You’ve probably been to plenty of events where you were met with a nice chilled glass of bubbly, but were any of those drinks particularly memorable?
Champagne (or even sparkling wine) has become a standard ‘welcome drink’, you will find it included in many catering packages, and most certainly at package Christmas parties! A classic for sure, but would you miss it?
For those of you not brave (or adventurous) enough to do away with the fizz completely, here are a few ways to liven up the traditional event welcome drink:
At most champagne events the bottles are opened quietly behind the bar and glasses filled in advance of guest arrival, whilst this is necessary when welcoming large numbers you can still inject a little showmanship by slicing the top off the bottles using the traditional art of Sabrage. Check out this video from Difford’s Guide to see how it’s done.
Whatever your event theme there is a human table costume to suit it! The Olympic torch, a comedy granny and classic Union Jack are just a few examples. Experienced staff don extravagant costumes to serve everything from champagne and canapes to cupcakes and finger food to your guests.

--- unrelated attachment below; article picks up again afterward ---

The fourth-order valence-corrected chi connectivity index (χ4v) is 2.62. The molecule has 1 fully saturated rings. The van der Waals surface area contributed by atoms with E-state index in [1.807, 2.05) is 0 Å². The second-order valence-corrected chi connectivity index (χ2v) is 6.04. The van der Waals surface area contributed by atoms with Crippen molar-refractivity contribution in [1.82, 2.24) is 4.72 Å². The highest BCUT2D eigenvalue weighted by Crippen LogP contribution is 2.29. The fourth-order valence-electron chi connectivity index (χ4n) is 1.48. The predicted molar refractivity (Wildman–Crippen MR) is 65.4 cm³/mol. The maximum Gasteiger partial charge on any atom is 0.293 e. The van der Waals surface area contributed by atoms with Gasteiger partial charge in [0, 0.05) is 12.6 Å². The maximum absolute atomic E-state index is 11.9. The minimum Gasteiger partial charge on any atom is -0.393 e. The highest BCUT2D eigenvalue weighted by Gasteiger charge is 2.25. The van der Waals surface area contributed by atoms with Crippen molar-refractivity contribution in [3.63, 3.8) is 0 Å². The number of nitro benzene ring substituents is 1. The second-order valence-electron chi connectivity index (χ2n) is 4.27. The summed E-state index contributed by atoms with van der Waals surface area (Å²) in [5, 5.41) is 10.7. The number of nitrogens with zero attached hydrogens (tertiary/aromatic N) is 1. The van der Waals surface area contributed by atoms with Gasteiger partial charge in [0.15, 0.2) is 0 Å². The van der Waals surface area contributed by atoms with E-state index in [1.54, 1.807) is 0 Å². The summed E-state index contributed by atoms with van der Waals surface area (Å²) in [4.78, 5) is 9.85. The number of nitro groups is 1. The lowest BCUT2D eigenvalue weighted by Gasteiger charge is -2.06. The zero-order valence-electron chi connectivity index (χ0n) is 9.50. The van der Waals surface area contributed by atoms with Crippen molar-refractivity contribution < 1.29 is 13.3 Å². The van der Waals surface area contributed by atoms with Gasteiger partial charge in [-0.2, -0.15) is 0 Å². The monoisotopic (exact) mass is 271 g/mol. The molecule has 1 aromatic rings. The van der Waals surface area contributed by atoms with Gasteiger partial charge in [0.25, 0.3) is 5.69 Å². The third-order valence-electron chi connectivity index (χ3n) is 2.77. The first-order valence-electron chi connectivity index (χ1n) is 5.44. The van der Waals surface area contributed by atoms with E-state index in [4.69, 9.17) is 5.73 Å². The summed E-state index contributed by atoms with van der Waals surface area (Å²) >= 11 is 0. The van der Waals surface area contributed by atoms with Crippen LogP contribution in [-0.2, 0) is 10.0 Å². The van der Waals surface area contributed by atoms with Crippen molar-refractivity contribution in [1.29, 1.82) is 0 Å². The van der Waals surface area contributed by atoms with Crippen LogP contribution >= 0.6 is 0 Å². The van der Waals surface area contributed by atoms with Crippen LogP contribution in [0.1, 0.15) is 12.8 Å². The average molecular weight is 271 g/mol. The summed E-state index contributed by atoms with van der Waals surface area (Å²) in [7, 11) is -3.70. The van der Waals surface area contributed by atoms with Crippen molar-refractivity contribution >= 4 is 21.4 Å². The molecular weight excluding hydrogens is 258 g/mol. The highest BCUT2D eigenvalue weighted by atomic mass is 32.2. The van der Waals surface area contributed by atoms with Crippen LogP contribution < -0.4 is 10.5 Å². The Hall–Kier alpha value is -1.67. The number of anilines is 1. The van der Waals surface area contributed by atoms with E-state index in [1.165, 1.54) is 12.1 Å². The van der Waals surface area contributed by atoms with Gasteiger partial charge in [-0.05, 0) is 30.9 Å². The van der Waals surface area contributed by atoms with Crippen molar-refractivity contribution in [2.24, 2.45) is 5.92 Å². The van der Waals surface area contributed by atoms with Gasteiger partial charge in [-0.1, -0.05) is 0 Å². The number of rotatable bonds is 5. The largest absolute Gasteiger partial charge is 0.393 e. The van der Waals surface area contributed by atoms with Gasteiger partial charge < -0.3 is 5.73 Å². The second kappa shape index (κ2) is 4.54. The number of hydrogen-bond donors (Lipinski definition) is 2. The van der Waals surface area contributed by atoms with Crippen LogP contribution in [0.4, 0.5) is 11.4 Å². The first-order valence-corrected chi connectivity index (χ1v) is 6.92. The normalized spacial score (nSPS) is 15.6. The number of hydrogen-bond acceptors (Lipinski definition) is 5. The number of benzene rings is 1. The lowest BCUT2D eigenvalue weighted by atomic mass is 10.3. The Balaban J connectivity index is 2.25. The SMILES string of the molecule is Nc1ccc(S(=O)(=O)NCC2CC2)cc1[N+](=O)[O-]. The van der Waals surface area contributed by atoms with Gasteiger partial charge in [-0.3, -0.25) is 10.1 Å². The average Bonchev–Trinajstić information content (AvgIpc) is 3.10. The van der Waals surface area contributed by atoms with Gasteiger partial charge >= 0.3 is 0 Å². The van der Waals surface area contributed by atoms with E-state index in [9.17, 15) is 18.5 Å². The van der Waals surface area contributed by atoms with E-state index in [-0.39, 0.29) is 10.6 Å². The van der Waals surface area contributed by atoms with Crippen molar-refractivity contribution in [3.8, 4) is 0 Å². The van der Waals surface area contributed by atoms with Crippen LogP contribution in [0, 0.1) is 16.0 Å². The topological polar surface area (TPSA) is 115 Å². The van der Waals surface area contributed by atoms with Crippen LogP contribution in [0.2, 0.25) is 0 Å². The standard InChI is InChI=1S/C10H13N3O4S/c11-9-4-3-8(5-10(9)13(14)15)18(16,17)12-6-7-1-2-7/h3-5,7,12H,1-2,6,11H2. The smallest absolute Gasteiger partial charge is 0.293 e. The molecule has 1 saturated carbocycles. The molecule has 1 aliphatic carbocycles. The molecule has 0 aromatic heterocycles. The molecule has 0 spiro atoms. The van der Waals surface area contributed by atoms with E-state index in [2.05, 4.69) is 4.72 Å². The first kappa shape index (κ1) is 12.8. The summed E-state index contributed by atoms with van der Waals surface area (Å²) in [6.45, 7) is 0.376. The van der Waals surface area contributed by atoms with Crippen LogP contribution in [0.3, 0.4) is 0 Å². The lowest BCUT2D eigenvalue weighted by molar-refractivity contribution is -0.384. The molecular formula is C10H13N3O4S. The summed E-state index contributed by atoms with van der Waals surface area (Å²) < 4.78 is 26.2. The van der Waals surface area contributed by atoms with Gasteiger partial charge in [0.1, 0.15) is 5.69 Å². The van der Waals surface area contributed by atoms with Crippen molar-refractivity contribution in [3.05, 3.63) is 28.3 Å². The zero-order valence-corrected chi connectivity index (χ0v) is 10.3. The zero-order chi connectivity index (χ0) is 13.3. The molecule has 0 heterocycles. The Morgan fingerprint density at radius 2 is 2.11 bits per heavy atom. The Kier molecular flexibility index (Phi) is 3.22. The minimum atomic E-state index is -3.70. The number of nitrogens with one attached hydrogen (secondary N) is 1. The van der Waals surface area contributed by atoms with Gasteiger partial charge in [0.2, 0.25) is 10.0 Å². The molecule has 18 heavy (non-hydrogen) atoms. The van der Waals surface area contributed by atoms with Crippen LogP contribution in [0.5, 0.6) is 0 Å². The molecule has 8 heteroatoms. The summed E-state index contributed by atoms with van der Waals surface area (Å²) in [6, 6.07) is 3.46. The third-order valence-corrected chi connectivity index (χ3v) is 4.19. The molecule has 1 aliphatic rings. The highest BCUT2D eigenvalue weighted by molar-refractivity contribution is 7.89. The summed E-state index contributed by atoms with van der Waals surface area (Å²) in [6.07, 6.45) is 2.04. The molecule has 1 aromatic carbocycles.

Trained acrobats wow your guests by pouring champagne from the air as they arrive at your venue! Choreographed acts can be produced with multiple acrobats on rigged hoops or a stunning ‘champagne’ chandelier. Ceiling height and rigging restrictions are dependent on the venue though.
Historic Champagne Cocktails
Possibly the most famous cocktail recipe selection of all time; ‘The Savoy Cocktail Book’ by Harry Craddock (first published in 1930) contains some divine creations. Our absolute favourite is the French 75.
Made with gin, fresh lemon juice, simple sugar syrup and of course Champagne, the inspiration for the name was apparently due as a tribute to the 75mm Howitzer field gun that the French and Americans used in World War 1 – the French 75 cocktail was said to have such a kick that it felt like being hit by that piece of weaponry.
Contemporary Champagne Cocktails
Classic champagne cocktails such as the bellini and mimosa are being updated with contemporary flavours like blood orange or lavender.
A flute or a coupette (pictured)? Legend has it that the first 18th century coupe was modeled on the breast of Marie Antoinette, more recently supermodel Kate Moss celebrated 25 years in fashion in the same style – read more about that here.
Your choice may depend on the setting for your event; flutes are thin and tall thus more can be displayed for events with large numbers, but coupettes have a more glamorous feel for smaller intimate events (as proved by Ms Moss!)
Talk to our team for more champagne events ideas that will make your event stand out! For a FREE proposal contact us on Sales@EffectiveEventSolutions.com